But, like the swinger, they believe in the changes they see and feel, however facile and temporary they may be. For the first time in years, Bergman is dealing with the specifics of modern society. When love breaks down the modern institutions are the primary cause; the incorporeal concerns Bergman can usually convey are absent. So this film brings forward no sense of awe. The spiritual sense is cut out from underneath--what's left are the rocky, excessive emotions bred by the petty, inchoate sexual relations of a sexually and politically unequal society. Bergman has never isolated these passions before. For the past two decades the characters in his movies have been searching for something beyond middle-class love--thus the brooding solemnity of so many of them--but Marianne and Johan can envision nothing more. Scenes From A Marriage is closer to more of life for more of us, so its little nips of recognition are more frequent and less profound than in Bergman's other movies: thus the frequent claim, already made by both critics and promoters, that it is his most accessible film by far.
The movie churns the viscera more than it should, forcing its jittery nerves into contact with whatever we're most on end about ourselves. A look at the published screenplay makes it harder to see why this should be. The book's dialogue is filled with petty details that never add up to reasons to act, terrors are pointed out in the stage directions, but except when Johan first leaves Marianne the passions are too strong for what's happening. The screenplay seems just good enough to make small, slippery claims on the audience's emotion; of course, it does much more. Partly, this happens because of the unusual rapport between Bergman and his actors, particularly Liv Ullman. It seems as if her emotions would be moving even if grounded in nothing at all. Sven Nykvist's photography, that normally adds so much to the metaphysical quality of Bergman's moods, is simplified in this film for the small TV screen. The TV close-ups bring the film even closer to the everyday passions of home.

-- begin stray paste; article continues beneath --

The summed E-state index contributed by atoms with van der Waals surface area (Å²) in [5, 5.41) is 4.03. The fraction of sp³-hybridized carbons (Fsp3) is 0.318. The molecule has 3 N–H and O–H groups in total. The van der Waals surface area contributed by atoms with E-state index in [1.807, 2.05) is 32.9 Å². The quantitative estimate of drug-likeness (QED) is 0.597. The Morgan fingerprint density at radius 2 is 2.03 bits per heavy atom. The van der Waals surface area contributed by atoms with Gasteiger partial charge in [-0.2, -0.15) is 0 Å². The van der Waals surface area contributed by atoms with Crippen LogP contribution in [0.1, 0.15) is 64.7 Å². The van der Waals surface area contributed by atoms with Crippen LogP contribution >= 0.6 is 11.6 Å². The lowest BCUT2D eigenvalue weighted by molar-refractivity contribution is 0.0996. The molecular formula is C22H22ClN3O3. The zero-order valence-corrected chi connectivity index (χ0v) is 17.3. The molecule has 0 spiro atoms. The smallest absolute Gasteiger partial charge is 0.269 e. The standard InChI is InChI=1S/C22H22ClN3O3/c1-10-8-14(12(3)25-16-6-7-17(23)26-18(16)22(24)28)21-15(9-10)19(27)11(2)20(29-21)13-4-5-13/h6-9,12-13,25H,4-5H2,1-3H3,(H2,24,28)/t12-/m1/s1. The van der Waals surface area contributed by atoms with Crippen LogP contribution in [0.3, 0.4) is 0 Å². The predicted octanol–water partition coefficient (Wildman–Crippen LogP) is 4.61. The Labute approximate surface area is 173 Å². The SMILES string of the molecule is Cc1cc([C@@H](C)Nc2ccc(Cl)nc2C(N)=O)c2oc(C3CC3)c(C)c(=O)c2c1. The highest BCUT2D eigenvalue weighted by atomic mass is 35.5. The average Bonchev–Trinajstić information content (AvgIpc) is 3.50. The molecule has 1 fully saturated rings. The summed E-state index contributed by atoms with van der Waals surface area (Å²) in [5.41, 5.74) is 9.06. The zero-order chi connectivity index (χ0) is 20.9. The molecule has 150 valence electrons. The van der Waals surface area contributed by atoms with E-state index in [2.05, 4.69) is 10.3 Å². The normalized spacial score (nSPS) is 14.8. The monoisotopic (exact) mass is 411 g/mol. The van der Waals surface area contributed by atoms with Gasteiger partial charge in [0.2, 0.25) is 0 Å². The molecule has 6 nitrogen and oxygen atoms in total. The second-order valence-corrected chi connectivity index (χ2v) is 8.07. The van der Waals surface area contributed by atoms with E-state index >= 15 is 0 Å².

But another factor is the open-endedness caused by cutting the movie from 300 minutes of Swedish TV to three hours for U.S. theaters. Bergman made all the cuts himself, dropping most of the minor characters--even the pair's children--and cutting references to them in other places. The film, as cut, is all of one piece, but it leaves out so much that it isn't the same work. It seems, from the published screenplay, that the film he released is like a violent sketch for a larger, more detailed painting that would lose sensation because it covered too much. Enough is left out of the U.S. version that, confronted with convincing passions on the screen, the viewer is forced to fill out the details from his own life.
ENDING OUR MARRIAGES makes us reborn, Bergman seems to say, and he may be edging near the truth. The marriage he shows came from a social base where everything worked against it, and the new lives of the reawakened partners seem no more fulfilling. But if Marianne and Johan have even a slightly better idea of what went wrong, they may pass on that little bit of wisdom--speeding the apocalyptic day when love won't conquer anyone but will make peace with all, in an age of sense and reason and sexual equality. But it's not even clear that the pair has gone anywhere at all. Any real hope we find in this film comes from ourselves, or perhaps from the little bit of illumination Bergman brings to the paradoxes of successive love affairs. How being cast off might give time to reflect and start again, even while reflection on what went wrong makes the rejection impossible to accept. How a new love affair might graft onto the nearly dead roots of the old love, destroying the chances for a clean break.